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Blue Box #29 Manga Review

4 min read
While from a familiarity with manga and anime storytelling point one can see how things can turn to bring Taiki and Chinatsu together, the rest of me hopes that this means a real opening of potential with Hina for a while.
AO NO HAKO © 2021 by Kouji Miura / SHUEISHA Inc.

“It’s Not a Good Thing”

Creative Staff
Story/Art: Kouji Miura
Translation: Christine Dashiell

What They Say
A badminton guy falls for a basketball girl. Do these sports-crossed lovers have a chance?

Content: (please note that content portions of a review may contain spoilers):
Getting underway earlier this year in Japan as Ao no Hako as part of a number of new Weekly Shonen Jump titles, it’s from creator Kouji Miura who has had a handful of titles over the last few years since getting formally published back in 2015. I had randomly picked the title from the Shonen Jump site as something to try out a few chapters ago and got hooked on. Though the relationship aspect is simple and the sports elements aren’t deep, the combination of what we do get with the artwork ended up delivering something that made me want to keep coming back for more.

This is one of those chapters where you really feel for Taiki but at the same time you also understand exactly where Chinatsu is coming from. Their living situation is a familiar storytelling cliche so there is a need to be careful to not give the wrong signals, especially if the feelings are there. With the two off buying some additional food for the BBQ at home, Taiki is getting to know her a bit more with small talk but also some cute aspects such as her wanting to eat the ice cream before they get back. But when he pulls her to the side when a car goes by fast, he’s quick to apologize and that opens the door for her to talk about what happened before. And she uses it as a way, while talking about her father as well, that she needs to be more careful with the living situation between a boy and a girl and promises it’ll never happen. Each time that she seems to open up to him a bit more she ends up also seeming to pull away further.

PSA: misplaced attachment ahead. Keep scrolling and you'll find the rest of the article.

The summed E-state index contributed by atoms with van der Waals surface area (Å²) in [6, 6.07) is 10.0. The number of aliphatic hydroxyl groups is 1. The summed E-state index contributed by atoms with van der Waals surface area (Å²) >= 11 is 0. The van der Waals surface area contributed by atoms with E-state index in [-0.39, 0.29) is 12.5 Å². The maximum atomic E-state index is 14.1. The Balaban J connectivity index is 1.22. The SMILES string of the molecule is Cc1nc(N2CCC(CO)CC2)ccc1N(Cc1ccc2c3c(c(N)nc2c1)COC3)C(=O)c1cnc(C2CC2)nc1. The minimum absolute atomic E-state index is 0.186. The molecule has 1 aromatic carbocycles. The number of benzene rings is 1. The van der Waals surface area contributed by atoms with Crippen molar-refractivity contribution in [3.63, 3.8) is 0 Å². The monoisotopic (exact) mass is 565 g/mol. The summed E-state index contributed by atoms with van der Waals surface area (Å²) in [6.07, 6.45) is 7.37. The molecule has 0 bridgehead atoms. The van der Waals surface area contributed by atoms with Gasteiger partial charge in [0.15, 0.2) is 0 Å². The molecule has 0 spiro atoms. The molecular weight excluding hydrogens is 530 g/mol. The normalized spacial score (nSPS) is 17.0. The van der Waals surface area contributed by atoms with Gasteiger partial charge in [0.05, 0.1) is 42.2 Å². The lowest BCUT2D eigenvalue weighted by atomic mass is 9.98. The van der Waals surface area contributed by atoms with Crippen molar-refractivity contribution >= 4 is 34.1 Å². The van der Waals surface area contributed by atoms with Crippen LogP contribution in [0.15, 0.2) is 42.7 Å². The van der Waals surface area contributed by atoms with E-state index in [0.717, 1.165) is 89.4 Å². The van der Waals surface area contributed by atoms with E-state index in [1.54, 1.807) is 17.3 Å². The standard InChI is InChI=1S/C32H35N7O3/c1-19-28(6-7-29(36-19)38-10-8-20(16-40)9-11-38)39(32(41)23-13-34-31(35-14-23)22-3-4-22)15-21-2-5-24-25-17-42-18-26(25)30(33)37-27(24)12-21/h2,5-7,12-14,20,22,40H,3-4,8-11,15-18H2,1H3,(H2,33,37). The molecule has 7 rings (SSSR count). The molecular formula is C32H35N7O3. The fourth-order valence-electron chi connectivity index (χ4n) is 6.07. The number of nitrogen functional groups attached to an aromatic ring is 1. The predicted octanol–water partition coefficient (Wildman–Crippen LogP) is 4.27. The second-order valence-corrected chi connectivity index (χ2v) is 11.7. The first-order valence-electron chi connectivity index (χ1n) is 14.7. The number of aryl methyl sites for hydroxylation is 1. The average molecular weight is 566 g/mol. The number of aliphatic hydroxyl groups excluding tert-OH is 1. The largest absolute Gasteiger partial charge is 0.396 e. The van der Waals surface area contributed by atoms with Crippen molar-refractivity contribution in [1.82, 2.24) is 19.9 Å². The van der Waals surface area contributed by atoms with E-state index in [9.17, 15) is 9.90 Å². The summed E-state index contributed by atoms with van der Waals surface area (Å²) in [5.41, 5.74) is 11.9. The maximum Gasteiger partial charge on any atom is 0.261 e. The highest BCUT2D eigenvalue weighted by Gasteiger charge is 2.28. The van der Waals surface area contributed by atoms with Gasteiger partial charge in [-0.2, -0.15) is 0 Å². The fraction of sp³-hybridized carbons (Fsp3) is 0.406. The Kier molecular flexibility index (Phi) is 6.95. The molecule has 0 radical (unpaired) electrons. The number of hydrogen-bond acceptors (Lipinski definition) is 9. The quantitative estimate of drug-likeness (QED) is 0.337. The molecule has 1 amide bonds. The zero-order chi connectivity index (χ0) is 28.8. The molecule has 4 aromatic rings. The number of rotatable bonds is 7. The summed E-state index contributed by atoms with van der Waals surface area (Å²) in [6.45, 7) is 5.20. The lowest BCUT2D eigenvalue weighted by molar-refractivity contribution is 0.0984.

When it segues back to the school side of things, we get the day before the summer break with the deluge of homework and busy schedules. Some of them have practice every day and a number of Taiki’s classmates opt to try and meet and do homework together, or at least copy off the smart members. For Taiki, he’s just in a depressed place now because of how things went with Chinatsu and he actually manages to get some of it out to a few of them. It seems like it’s making a real impression on Hina, which could be interesting if they do really move things forward here and get the triangle in full position. There are a couple of amusing moments in all of this, such as Taiki hiding from Chinatsu and lying so badly about it, but it is going to make for an interesting summer period with how they may have a lot more time to spend together at the same time that she’s trying to push more distance between them.

In Summary:
While from a familiarity with manga and anime storytelling point one can see how things can turn to bring Taiki and Chinatsu together, the rest of me hopes that this means a real opening of potential with Hina for a while. Chinatsu is something that has really awoken Taiki and the possibility of life but there are so many barriers and issues with it that he really should take advantage of it by making her an incredible best friend and wingwoman. I like the possibilities that Hina offers even if I so far like Chinatisu more. The struggle that Taiki goes through here is handled well and I like exploring how it’s impacting him in general and that he does smartly keep a lot of the feelings to himself as much as he can. Lots of options ahead.

Content Grade: B+
Art Grade: B+
Text/Translation Grade: B+

Age Rating: 13+
Released By: Shonen Jump
Release Date: November 14th, 2021

AO NO HAKO © 2021 by Kouji Miura / SHUEISHA Inc.

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